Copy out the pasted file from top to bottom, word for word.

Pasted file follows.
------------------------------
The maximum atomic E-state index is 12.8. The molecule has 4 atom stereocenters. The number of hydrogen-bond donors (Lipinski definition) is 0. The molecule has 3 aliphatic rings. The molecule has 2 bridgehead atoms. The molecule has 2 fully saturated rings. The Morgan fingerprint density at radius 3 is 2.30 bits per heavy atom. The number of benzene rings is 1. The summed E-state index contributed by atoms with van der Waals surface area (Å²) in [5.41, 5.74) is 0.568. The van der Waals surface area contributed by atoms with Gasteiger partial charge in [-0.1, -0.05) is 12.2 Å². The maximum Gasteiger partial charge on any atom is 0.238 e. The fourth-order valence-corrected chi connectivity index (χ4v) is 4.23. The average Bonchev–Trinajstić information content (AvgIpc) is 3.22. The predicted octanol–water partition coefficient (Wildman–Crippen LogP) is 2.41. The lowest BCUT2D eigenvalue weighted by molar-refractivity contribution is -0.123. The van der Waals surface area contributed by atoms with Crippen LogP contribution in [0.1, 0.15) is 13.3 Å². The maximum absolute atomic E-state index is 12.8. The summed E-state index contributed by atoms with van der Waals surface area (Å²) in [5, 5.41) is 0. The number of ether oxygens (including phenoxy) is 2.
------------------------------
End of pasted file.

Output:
The maximum atomic E-state index is 12.8. The molecule has 4 atom stereocenters. The number of hydrogen-bond donors (Lipinski definition) is 0. The molecule has 3 aliphatic rings. The molecule has 2 bridgehead atoms. The molecule has 2 fully saturated rings. The Morgan fingerprint density at radius 3 is 2.30 bits per heavy atom. The number of benzene rings is 1. The summed E-state index contributed by atoms with van der Waals surface area (Å²) in [5.41, 5.74) is 0.568. The van der Waals surface area contributed by atoms with Gasteiger partial charge in [-0.1, -0.05) is 12.2 Å². The maximum Gasteiger partial charge on any atom is 0.238 e. The fourth-order valence-corrected chi connectivity index (χ4v) is 4.23. The average Bonchev–Trinajstić information content (AvgIpc) is 3.22. The predicted octanol–water partition coefficient (Wildman–Crippen LogP) is 2.41. The lowest BCUT2D eigenvalue weighted by molar-refractivity contribution is -0.123. The van der Waals surface area contributed by atoms with Crippen LogP contribution in [0.1, 0.15) is 13.3 Å². The maximum absolute atomic E-state index is 12.8. The summed E-state index contributed by atoms with van der Waals surface area (Å²) in [5, 5.41) is 0. The number of ether oxygens (including phenoxy) is 2.